dinsdag 25 juni 2013

The Roadwarrior Rulebook

I'll leave it up to you whether that includes Mad Max. Did he ride a motorcycle beside his Interceptor by any chance?

Anyways, a few people asked me about general advice when going on a big motorcycle trip, and I thought it to be nice to turn it into an 8-rule list of impenetrable wisdom. Some of them apply as much to riding in general as they do to big trips, but alright... here goes!

Rule #1: Don't do anything other than riding

This seems kind of obvious, but especially when multimiling it's easy to let your mind wander off, lose focus and look for other stuff to entertain yourself. It's also the main reason my tankbag doesn't take the maps for the route - I can't afford to try and find out my route while traffic is upon me.

Unless it's something I can see in a glance like the time (watch on handlebars) or general direction (compass), I am not going to bother.
Sometimes though I still need to remind myself of this rule, eg. when my tent had moved around on the bike during the Britain-tour and I wanted to put it back while riding (in photo). Self-slap on the wrist, pull over, job done.

Rule #2: Beware of the Abominable Cager Ninjas (what's a cager?)

In my mind, the roads are filled these guys - you are aware of their presence, but you never know where they're hiding, nor when one of them will swerve his car into your lane or do something else to try and kill you.

A rule of thumb is simply to ride as if everyone's both blind and crazy. See the signs, plan ahead, and defuse an attack before it takes place.

Rule #3: Ease up, calm down

Repeat after me: it's more important to get there than it is to get there quickly. If you need a break, take a break - don't push on because in your mind you need to be somewhere at a certain time - if you're not going to make it, you're not going to make it. It's no use to risk plowing into a tree, gorge or rock face just because you want to adhere to a schedule.

If a schedule is really necessary (e.g. to get to a ferry in time) make sure you plan in enough leeway for any unforeseen hiccups. Keep distances under 400km a day to help you with this. Also, prevent riding at night as much as you can.

Rule #4: Avoid city centres with the bike as much as possible

Traffic in city centres is usually a stop-start kind of thing, which on a multimile tour is something you just don't need.

Sure, it's nice to visit cities of interest (I know I have) but when you're lugging 500-600 pounds of motorcycle around without any riding wind to cool you down, circumstances will quickly become annoyingly uncomfortable. It's bound to become a downright exhausting affair, which in turn compromises your patience and with it, your safety.

Rule #5: Fill up when you can ( be it petrol, oil or air)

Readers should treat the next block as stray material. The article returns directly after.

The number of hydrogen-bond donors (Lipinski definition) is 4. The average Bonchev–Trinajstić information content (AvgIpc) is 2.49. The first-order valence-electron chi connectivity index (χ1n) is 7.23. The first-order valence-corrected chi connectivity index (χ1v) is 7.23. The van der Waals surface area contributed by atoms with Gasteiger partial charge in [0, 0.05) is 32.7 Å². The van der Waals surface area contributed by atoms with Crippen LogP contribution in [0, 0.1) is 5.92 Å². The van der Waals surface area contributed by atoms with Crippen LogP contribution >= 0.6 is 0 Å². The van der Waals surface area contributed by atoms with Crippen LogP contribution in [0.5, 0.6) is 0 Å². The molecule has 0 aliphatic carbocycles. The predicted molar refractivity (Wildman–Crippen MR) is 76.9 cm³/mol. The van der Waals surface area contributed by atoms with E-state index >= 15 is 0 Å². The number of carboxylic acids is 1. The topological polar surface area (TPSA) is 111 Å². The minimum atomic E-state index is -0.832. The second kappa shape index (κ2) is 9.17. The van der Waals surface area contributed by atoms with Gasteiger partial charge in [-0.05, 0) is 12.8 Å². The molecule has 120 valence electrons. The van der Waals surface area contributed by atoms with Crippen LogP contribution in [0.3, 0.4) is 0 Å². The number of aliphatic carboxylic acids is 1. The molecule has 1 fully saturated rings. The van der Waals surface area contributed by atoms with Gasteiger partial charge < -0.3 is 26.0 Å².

This one sounds really lame, but especially in countries unknown to you petrol stops may be a lot scarcer than you think... and since you're on a motorbike without thousands of gallons sloshing around below deck, you need every chance you can get to top it up. Preferably, pay with cash too as your card may probably not work.

It's also useful to take into account that the extra luggage eats away at your regular mileage - normally, I use around 1L per 22km and on a trip this drops to 1:20.

Furthermore, keep an eye on oil consumption and tire pressure - things which are easily overlooked. During the Greece trip, I made it a tradition to start a day with topping up fuel as well as checking tire pressure (something which you should do with cold tires anyways).

Rule #6: When in Rome, ride as the Romans do

Don't forget that you're not at home, so other rules may apply - filtering for example is illegal in some countries. If by any chance you still manage to get yourself pulled over, behave like the awesome friendly humanperson you are... the last thing you want is them to stick you somewhere where you share a bunk with Wradislaw The Impaler.

Rule #7: Keep it simple

Weight and balance is everything on your motorcycle, so don't pack up unnecessary stuff and make sure most of the weight is located between the wheels (so not in your top case!). Prioritizing is the name of the game - every pound you bring is another that will make riding a little bit tougher. Not saying you should go on a diet, but just leave that BBQ-set at home. If you use panniers, make sure they both have the same weight.

Another thing is the equipment itself. It's nice to have a gazillion gadgetries, but they'll all need power and subsequently run the risk of breaking down. Things like a booklet as a diary or a paper map for navigation won't ever break. The less complicated something is, the less there is on it to go wrong.

Rule #8: Don't forget to spoil yourself

Now, with all this habberjabber about rules and all the other things that come along while on a big ride, it's really easy to forget the most important thing of all: you're on holiday. So, don't forget to indulge yourself every once a while.

Ofcourse, everyone of you is a battle hardened testosterone pumping steel muncher whose only requirement of a bed is a flat surface (AHRRRR!), but don't forget to ease off the gas. Pamper yourself a few times... you know you want to. And besides, you gotta recharge your cam batteries somewhere, right?